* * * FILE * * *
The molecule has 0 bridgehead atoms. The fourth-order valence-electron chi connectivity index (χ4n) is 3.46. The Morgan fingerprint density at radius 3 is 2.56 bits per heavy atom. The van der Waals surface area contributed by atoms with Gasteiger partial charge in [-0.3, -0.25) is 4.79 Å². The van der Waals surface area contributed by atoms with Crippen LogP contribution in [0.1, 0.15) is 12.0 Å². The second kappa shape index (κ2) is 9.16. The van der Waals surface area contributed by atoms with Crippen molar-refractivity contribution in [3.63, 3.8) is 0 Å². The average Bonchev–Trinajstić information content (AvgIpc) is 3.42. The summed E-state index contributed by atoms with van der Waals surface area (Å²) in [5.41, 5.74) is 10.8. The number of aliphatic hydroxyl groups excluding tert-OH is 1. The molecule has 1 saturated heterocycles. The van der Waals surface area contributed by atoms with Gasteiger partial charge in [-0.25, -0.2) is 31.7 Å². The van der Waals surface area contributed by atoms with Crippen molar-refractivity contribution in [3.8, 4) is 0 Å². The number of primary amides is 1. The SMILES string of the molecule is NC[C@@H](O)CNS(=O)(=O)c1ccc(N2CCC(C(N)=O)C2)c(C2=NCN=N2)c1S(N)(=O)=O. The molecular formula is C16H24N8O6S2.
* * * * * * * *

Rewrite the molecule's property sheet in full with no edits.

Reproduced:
The molecule has 0 bridgehead atoms. The fourth-order valence-electron chi connectivity index (χ4n) is 3.46. The Morgan fingerprint density at radius 3 is 2.56 bits per heavy atom. The van der Waals surface area contributed by atoms with Gasteiger partial charge in [-0.3, -0.25) is 4.79 Å². The van der Waals surface area contributed by atoms with Crippen LogP contribution in [0.1, 0.15) is 12.0 Å². The second kappa shape index (κ2) is 9.16. The van der Waals surface area contributed by atoms with Crippen molar-refractivity contribution in [3.63, 3.8) is 0 Å². The average Bonchev–Trinajstić information content (AvgIpc) is 3.42. The summed E-state index contributed by atoms with van der Waals surface area (Å²) in [5.41, 5.74) is 10.8. The number of aliphatic hydroxyl groups excluding tert-OH is 1. The molecule has 1 saturated heterocycles. The van der Waals surface area contributed by atoms with Gasteiger partial charge in [-0.25, -0.2) is 31.7 Å². The van der Waals surface area contributed by atoms with Crippen molar-refractivity contribution in [3.8, 4) is 0 Å². The number of primary amides is 1. The SMILES string of the molecule is NC[C@@H](O)CNS(=O)(=O)c1ccc(N2CCC(C(N)=O)C2)c(C2=NCN=N2)c1S(N)(=O)=O. The molecular formula is C16H24N8O6S2.